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Wednesday, April 1, 2015
- Many residents are still rebuilding their lives seven years after Hurricane Katrina devastated the city of New Orleans and the Gulf Coast region of the United States. Those who are able are looking ahead and organising so that they will be better prepared for future natural disasters.
Although at a recent conference in Doha, Qatar, the international community failed to reach meaningful agreement on preventing more global warming, disaster preparedness will become an increasingly important topic for communities, especially those near water, around the world.
A new book, “Not Meant to Live Like This: Weathering the Storm of Our Lives in New Orleans”, by the members of the All Together in Dignity (ATD) Fourth World Movement living in New Orleans, addresses the topic of community organising for disaster preparedness.
A symposium at the Carter Center in Atlanta on Dec. 13 addressed the same issues. Both the book and the symposium received support from the Southern Partners Fund, a philanthropic group that promotes social change in the American South and which launched a Justice Fund for Disaster Relief and Renewal shortly after Katrina.
New Orleans still recovering
Martin Luther King III, the son of Martin Luther King Jr., emphasised in an interview with IPS that some parts of New Orleans have not yet recovered from Hurricane Katrina.
In the Ninth Ward, he said, “homes were torn town and not rebuilt”, adding, “I am not saying it was intentional…but somebody must have made the decision.”
Even the parts of New Orleans that have been rebuilt have changed dramatically. Public housing communities that served low-income residents were torn down. Public schools have been privatised. Even the homes and businesses that have been rebuilt simply do not look quite the same.
“That happens in every community,” Marilyn Self, manager of the Disaster Readiness programme at the American Red Cross of Greater Atlanta, said during a panel at the symposium. “It’s never the same again. Even if every home is rebuilt and everyone comes back – which they don’t – it’s not the same church spire. The high school has a different look. It’s not the one you have a treasured memory in.”
“You have a personal responsibility to prepare for yourself in an emergency,” Winston Minor, chair of the Public Safety Committee for the Concerned Black Clergy of Atlanta, said during the panel, advising people to always have at least three days of food, water and medical supplies on hand in case disaster strikes.
“FEMA [the Federal Emergency Management Agency] expects you to be able to make it for three days,” Minor said.
But, Minor pointed out, “the community has a responsibility to make sure the community can respond,” and so “everyone in the system needs to be educated”. He said churches should be a vital component of that effort.
The Red Cross has been chartered by Congress since 1881 to help respond to disasters across the United States. Its ability to provide help, however, depends in part on partnerships it establishes at the local level, Self remarked.
One of the biggest problems faced by the Red Cross during and immediately after disasters is shelter. “We need spaces to hold several thousand people. We’ve been bickering with the mega-churches, but there is no agreement in place yet. It’s always, ‘We’ll get back to you. Let’s talk to our lawyer,'” Self said.
Transportation is also an issue. Local workers who drive public buses or school buses are often relied upon to help transport people out of harm’s way when a storm is coming.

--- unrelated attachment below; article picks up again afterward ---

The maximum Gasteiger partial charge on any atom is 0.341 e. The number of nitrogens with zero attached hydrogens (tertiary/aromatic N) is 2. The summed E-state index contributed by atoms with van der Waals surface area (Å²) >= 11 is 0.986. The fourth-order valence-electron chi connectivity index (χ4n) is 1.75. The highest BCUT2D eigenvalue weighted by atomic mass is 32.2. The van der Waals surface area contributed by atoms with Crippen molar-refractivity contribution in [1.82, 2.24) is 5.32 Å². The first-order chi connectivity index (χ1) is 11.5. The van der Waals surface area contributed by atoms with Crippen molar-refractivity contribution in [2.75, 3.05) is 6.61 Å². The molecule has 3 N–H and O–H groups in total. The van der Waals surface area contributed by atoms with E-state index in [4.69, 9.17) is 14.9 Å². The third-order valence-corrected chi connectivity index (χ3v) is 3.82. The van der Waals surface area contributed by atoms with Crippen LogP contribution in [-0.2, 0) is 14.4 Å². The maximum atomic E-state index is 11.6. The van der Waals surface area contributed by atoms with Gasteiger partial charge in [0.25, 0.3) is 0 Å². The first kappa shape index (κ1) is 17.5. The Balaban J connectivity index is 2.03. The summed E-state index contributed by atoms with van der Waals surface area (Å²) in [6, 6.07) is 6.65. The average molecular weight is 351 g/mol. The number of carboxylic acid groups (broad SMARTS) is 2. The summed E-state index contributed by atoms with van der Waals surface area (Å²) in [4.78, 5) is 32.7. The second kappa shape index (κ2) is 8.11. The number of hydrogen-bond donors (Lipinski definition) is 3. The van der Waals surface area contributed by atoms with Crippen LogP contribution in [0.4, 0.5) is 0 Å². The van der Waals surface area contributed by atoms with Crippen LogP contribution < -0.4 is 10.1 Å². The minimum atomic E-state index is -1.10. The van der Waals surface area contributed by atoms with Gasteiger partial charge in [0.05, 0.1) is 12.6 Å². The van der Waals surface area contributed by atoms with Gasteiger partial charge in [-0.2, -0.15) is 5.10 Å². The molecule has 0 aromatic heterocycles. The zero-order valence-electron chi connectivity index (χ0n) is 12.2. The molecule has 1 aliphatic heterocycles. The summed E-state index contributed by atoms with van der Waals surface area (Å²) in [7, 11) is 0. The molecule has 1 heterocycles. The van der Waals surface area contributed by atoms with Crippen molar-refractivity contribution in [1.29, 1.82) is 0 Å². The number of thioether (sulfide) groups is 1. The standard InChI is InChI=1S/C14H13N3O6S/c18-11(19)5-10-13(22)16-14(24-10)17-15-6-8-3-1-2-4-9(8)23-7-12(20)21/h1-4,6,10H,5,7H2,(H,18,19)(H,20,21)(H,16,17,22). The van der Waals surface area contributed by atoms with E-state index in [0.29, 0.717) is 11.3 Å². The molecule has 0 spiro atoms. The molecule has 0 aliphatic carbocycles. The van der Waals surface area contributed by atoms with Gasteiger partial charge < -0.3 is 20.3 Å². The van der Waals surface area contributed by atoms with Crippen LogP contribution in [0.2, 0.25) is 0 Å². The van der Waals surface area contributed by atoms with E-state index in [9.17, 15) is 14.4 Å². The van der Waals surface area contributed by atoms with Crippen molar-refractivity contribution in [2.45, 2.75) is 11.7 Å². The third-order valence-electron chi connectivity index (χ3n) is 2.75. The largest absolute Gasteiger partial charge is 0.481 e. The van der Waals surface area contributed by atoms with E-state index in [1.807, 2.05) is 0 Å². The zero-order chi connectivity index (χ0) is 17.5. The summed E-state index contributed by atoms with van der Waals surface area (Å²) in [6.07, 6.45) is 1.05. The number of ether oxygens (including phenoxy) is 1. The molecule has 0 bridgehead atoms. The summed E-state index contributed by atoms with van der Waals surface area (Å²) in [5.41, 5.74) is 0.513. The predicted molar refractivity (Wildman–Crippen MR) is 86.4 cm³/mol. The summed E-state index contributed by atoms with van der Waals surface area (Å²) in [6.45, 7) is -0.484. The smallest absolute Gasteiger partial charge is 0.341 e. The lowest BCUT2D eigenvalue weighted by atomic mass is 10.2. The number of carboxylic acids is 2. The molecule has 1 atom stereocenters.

“That has to be communicated down to the person who drives the bus. Public employees need to know there’s a role for them in the disaster plan,” Self said.
Local organisations should have partnerships in place before disasters occur to determine how to cooperate in responding to them.
One key issue after Hurricane Katrina was the drastic decrease in affordable housing units.
In New Orleans today, “affordable housing is very scarce and the rent is very high,” Marie Victoire, co-author of “Not Meant to Live Like This”, told IPS. These factors make it “difficult for low-income people to come back”.
Public housing communities were demolished and replaced with so-called mixed-income housing. Four developments with nearly 5,000 units were demolished after Katrina. Replacement housing has not yet been built, but fewer than a thousand affordable units are planned, with the rest of the units at or near market rate.
“There was no right of return for former residents. They have a million ways to keep people out,” Jay Arena, assistant professor of sociology at the College of Staten Island, who lived in New Orleans at the time, told IPS. Arena is the author of a book called “Driven from New Orleans: How Nonprofits Betray Public Housing and Promote Privatization”.
“The political and economic elite saw Katrina as a grand opportunity to deepen their neo-liberal privatisation agenda, change the racial and class demographic of the city, and that’s what they did, by closing down thousands of units of badly needed but hardly damaged public housing units, clearly in violation of international law,” Arena said.
Many low-income families paid 200 to 400 dollars per month on run-down housing before Katrina. After those homes were renovated following the hurricane, prices went up to 700 or 800 per month.
Arena believed that other countries should learn many lessons from what has happened in New Orleans. Above all, he argued, the likelihood of future disasters is another reason to greatly expand the public sector. He added that policies must be put in place to promote the right of return, including rent control and the rights of renters to return to their housing.
“They closed most of the public schools, they closed down the public hospital, Charity Hospital – that probably caused more deaths than even Katrina,” Arena concluded.